A U.S. sailor investigates the device
AMHERST ‚Äď Excitement this morning at a metal recycling depot in Amherst‚Äôs industrial park ended with the all-clear from military personnel.
A U.S. naval member of Fleet Diving Unit Atlantic ‚Äď on secondment to the Canadian forces ‚Äď confirmed the device found at Bordertown Metal Recycling Depot was a practice bomb, likely from the period stretching from World War Two to the Korean War. The sailor, who works in explosive ordinance disposal, estimated a real device the size of the practice bomb, if it went off, might have an effective radius of 50 feet for structures and 100 metres for personnel.
He said he gets calls like today‚Äôs incident about once a month. The sailor did not want to be identified.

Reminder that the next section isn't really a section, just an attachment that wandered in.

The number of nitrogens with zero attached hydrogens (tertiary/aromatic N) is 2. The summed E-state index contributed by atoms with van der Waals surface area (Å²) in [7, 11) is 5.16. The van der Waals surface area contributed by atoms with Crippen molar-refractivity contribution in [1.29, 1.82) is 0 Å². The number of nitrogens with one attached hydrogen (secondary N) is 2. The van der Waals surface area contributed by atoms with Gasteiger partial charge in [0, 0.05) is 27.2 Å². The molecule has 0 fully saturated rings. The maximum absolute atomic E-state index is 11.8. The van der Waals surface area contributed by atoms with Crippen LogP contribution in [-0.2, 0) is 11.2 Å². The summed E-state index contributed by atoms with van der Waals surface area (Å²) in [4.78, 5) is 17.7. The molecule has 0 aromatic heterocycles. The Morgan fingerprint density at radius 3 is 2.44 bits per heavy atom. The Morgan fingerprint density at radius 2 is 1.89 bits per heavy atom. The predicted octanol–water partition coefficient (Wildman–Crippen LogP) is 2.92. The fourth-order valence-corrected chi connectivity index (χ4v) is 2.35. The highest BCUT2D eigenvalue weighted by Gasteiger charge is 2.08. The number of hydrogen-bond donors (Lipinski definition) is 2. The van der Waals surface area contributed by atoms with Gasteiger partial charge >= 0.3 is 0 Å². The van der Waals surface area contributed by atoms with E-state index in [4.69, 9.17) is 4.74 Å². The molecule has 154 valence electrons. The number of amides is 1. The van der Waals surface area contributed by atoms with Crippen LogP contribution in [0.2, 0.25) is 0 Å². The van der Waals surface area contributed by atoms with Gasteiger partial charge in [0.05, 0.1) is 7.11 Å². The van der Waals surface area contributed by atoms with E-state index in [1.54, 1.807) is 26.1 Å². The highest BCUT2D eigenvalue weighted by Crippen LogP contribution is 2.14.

The Department of Defense was notified by Amherst police, after the local force was contacted by the owners of the site, Moncton-based Tri Province Enterprises. Tri Province owns the Amherst recycling business.
Barry Burke, operations manager of the facility, said the object arrived in a load yesterday. He phoned his head office when it was discovered.
‚ÄúThis is the first time here,‚ÄĚ said Burke, when asked if an item like the military munition had ever been dropped off before.
The facility just opened in March.
A police cruiser was parked perhaps 25 metres from the object, which lay in the dirt all morning just outside a round metal hut awaiting the arrival of Halifax-based military personnel. Employees continued to work in a neighbouring building in the yard, although the weigh-scale was closed down around 11 a.m.
Const. Junior Reid said a call about the (fake) bomb‚Äôs discovery came in to the police station at 9 a.m.
A Tri Province rep and the police emphasized hazardous materials, such as military munitions, should be dealt with by phoning the police.